- To help readers better understand the nuances of foreign policy, CFR staff writers and Consulting Editor Bernard Gwertzman conduct in-depth interviews with a wide range of international experts, as well as newsmakers.
National Public Radio: All Things Considered
ROBERT SIEGEL, host: One aspect of the Saudi-US relationship is financial. The Saudis bank much of their considerable national wealth in the United States in dollars. According to Youssef Ibrahim of the Council on Foreign Relations, the Saudis are so distressed by US Middle East policy right now that some bankers are making noises about taking Saudi deposits elsewhere.
Mr. YOUSSEF IBRAHIM (Council on Foreign Relations): When you think about Saudi Arabia, here is a statistic to ponder. There are 200 families in Saudi Arabia who control more than $200 million each. And if you do the calculation and the math, generally speaking, we estimate that there is between $550 billion to $650 billion of private Saudi money invested largely in the United States or United States-related instruments. In addition to this, of course, the Saudi government has invested in Treasury bonds something along the lines of $70 billion. And there is, of course, oil. Saudi Arabia does sit on one-third of the world’s oil reserves. The other third, Iran and Iraq sit on it, and we are not speaking to either of them.
SIEGEL: And if, in fact, the Saudis were so upset with the US that they said, “We’re going to first of all take our money elsewhere,” where would they take it?
Mr. IBRAHIM: That’s a good question, and there aren’t really too many alternatives, but I must say that the euro is evolving as a mighty alternative. Already—I was in Saudi Arabia for two weeks; I just came back from there and stopped in London just before the weekend, and spoke with some of the bankers there. There is movement of some Saudi funds—and one should not exaggerate this—towards Europe. But, of course, the vastness of the American economy and the comfort that the Saudis felt here cannot yet be matched by the Europeans. On the other hand, the investigation we have launched into how much money Saudis and other Arabs are giving to Muslim charitable or non-charitable organizations has scared a lot of the Saudi money.
SIEGEL: When you were just in Saudi Arabia, how did you find attitudes toward the United States compared with your previous visits there?
Mr. IBRAHIM: In 25 years of covering Saudi Arabia, I would tell you categorically I have never seen anger of that dimension, and I would describe it as verging on rage. I think there has been a satellite revolution which has completely changed the perspective. Back in the Gulf War in 1990, CNN held the Arab world in its palm. Everybody was CNN, including the Arab stations. Today, you ask for something, you wish for it, and you get it. We wished for a free Arab satellite station, we got Al-Jazeera. You like it, you don’t like it, it is holding the imagination of the Arab world, and it’s now imitated by all the other Arab satellite stations. And you are sitting there looking at people who are watching the footage coming out of Israel and the occupied territories and Palestinian areas 18 hours a day, and it is very enraging footage if you are looking at it from an Arab perspective, and that’s what they see.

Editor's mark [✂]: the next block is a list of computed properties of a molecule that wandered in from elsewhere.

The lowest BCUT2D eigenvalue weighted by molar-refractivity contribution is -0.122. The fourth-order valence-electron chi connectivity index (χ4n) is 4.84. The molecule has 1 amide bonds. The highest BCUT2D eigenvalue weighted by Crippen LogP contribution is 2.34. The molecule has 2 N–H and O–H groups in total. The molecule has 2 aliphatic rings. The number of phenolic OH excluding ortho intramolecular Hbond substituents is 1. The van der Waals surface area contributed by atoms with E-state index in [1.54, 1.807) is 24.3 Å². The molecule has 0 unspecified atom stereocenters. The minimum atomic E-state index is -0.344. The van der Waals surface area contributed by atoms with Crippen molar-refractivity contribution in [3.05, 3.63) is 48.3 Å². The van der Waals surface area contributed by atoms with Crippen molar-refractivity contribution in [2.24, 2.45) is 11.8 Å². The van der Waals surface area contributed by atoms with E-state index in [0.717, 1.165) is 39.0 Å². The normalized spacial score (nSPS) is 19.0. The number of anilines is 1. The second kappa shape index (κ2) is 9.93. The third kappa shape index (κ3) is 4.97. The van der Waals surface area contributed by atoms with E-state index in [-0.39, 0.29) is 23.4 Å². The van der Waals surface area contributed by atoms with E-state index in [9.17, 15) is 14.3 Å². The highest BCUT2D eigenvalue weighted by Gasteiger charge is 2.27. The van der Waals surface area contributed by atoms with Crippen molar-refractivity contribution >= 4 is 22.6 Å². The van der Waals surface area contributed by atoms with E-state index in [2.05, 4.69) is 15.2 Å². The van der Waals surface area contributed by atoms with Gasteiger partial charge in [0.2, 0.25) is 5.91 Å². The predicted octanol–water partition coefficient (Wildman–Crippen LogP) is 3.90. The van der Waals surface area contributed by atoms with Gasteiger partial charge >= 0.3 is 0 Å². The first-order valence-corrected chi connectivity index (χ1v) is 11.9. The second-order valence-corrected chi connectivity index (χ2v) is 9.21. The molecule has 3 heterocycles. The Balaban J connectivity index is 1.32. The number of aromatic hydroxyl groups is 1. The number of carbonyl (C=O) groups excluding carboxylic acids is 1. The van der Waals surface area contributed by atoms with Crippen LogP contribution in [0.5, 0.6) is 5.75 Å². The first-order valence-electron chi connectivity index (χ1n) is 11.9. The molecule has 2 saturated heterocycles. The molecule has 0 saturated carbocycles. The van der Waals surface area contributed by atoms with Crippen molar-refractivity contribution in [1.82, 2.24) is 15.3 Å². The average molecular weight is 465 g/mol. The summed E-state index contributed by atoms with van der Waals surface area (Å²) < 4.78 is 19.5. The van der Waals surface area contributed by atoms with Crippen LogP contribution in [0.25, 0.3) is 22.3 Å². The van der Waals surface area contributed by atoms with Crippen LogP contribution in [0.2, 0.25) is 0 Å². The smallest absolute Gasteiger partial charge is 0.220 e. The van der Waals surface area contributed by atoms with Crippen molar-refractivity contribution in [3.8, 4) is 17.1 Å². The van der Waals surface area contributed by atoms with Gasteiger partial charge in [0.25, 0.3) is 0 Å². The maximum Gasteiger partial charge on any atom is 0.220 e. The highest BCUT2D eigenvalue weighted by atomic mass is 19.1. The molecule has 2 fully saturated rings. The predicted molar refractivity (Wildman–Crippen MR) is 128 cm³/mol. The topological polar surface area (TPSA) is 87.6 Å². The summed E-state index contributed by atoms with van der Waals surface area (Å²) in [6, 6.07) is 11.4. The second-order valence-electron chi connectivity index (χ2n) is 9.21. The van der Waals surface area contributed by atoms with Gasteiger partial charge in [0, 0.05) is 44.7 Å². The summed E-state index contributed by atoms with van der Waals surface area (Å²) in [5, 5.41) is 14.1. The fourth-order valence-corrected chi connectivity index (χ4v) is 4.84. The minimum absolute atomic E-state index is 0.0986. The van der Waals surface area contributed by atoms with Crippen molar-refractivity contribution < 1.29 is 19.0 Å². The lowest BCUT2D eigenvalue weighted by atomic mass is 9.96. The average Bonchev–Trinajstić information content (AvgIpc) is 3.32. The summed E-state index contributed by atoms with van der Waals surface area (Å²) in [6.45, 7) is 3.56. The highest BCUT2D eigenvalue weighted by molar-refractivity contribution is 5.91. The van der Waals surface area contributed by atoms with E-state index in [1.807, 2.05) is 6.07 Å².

SIEGEL: Are you talking about the attitudes of the Saudi elites, the royal family, the people who run the country, about the people in the streets, or about everyone?
Mr. IBRAHIM: That is the astonishing part. I think now it covers the whole range. I am talking from the proverbial Arab street all the way to the ruling elite, and I think Abdullah is no exception. And the message we heard, the angry messages that are coming out of Saudi Arabia, leaked to the press, accurately reflects the attitude of the leadership. What the Saudi leadership is saying—“Look, you’ve been angry at us and insulting us since September 11 because 15 Saudis were on that plane. There are 20 million Saudis who were not on those planes. We have been a loyal ally for 60 years, and if you’re threatening to divorce us, well, it works both ways. We are also ready for the worst.”
SIEGEL: Thank you, Youssef.
Mr. IBRAHIM: You’re welcome.
SIEGEL: Youssef Ibrahim of the Council on Foreign Relations spoke to us from New York City.